Iran Warns Against 'Regional War' As Armenia, Azerbaijan Fight Crosses Border

Iranian officials are warning that neighboring Armenia and Azerbaijan's violent battle could become a regional war as it spills across the border and pulls in foreign powers, threatening the security of the Islamic Republic itself.

"We must be careful that this war does not turn into a regional war," Iranian President Hassan Rouhani told a cabinet meeting Wednesday, "and those who pour gasoline on this war should pay attention that its continuation is not in the interest of any country, and this war must end through political ways."

Referring to the region of Nagorno-Karabakh, which is led by ethnic Armenians but internationally recognized as part of Azerbaijan, Rouhani said that "occupation is not acceptable for us and war is not either."

"We hope that with the efforts that are being made, stability will return to this region," he added.

The Iranian leader's remarks are just the latest to come from Tehran regarding the fighting that has erupted in the nearby South Caucasus region, just off Iran's northwestern border region. While incidental cross-border shelling remained an issue, Rouhani referred on Wednesday to reports of yet another threat the war was said to have brought.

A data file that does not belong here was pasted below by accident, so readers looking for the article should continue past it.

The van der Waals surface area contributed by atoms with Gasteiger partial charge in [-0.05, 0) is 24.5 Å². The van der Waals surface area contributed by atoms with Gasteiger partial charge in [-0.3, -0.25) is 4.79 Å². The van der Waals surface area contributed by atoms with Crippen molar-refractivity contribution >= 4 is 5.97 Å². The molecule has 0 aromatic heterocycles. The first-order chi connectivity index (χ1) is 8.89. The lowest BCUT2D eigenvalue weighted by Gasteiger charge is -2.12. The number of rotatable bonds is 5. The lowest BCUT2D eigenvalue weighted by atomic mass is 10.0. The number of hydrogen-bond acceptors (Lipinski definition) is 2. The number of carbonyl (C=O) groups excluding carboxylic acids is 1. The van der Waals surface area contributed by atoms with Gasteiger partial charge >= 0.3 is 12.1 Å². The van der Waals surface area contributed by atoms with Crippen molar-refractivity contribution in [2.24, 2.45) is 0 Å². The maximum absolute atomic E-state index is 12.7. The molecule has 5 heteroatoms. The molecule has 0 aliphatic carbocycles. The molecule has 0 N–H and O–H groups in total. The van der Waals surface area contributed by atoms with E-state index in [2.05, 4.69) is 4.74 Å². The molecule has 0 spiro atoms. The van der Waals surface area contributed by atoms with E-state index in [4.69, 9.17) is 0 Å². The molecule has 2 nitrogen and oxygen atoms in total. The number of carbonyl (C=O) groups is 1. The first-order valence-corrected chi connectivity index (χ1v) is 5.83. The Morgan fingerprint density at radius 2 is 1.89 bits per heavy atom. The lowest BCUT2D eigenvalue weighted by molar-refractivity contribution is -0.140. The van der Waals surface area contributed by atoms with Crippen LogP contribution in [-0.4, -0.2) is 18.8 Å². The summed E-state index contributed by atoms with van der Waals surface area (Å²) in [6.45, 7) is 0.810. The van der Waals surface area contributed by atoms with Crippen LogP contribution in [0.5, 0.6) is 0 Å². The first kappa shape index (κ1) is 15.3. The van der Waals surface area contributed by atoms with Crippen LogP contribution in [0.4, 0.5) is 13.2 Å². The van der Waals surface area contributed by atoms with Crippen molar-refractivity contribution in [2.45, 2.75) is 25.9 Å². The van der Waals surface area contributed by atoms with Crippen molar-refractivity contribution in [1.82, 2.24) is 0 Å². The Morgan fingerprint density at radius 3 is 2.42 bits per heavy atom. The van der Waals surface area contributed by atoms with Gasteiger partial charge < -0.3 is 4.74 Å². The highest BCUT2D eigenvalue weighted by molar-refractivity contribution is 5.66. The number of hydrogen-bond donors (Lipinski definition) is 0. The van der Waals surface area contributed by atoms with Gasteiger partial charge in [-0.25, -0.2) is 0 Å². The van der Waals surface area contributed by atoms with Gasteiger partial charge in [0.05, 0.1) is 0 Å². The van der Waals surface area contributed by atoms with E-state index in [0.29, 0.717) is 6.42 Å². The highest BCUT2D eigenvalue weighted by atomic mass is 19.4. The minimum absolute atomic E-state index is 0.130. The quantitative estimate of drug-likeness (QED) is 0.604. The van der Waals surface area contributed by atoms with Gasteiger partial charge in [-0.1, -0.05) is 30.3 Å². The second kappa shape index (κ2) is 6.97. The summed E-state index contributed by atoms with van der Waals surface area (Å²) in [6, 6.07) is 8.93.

While both officials from Azerbaijan and its close partner, Turkey, have denied to Newsweek the presence of Turkish forces and Syrian rebel fighters among the ranks of Azerbaijan's offensive in Nagorno-Karabakh, such reports have begun to illicit unease in Iran, which has for years sent its own personnel and supported to help suppress such insurgents in Syria's ongoing civil war.

"Iran will not allow anyone to bring terrorists, whom we have fought for many years in Syria, to our border points under any pretext," Rouhani warned Wednesday. "This is unacceptable and has been explicitly told to the officials of the neighboring countries."

iran, border, guards, azerbaijan, armenia, conflict
An Iranian law enforcement delegation led by Border Guard Command Brigadier General Ghasem Rezaei to inspect frontier units in East Azerbaijan province on October 7. Iran has issued warnings to both Armenia and Azerbaijan against allowing cross-border fire into the Islamic Republic, which has offered to mediate their bloody conflict over Nagorno-Karabakh. Law Enforcement Force of the Islamic Republic of Iran

The unrest between the longstanding South Caucasus rivals places Iran in a complicated position. Iran has sought to maintain warm ties with mostly Christian Armenia, an ally of Russia, and fellow majority-Shiite Muslim Azerbaijan, whose overwhelmingly ethnic Azeri population have large numbers in Iran's northwest, also known as Azerbaijan.

For months, Azerbaijan has accused Iran of facilitating the transfer of Russian arms to Armenia. Iranian officials have repeatedly denied this.

And despite Rouhani's warning against bringing Turkey-backed Syria fighters to Azerbaijan, Tehran's top authorities have sided with Baku's position in the conflict, which centers around the Armenia-backed, self-declared separatist state of Artsakh.

"We call on Armenia to return those occupied parts to the Republic of Azerbaijan," Ali Akbar Velayati told Iranian newspaper Kayhan on Tuesday. "More than one million Azeris have been displaced after the occupation of those areas and must return home soon."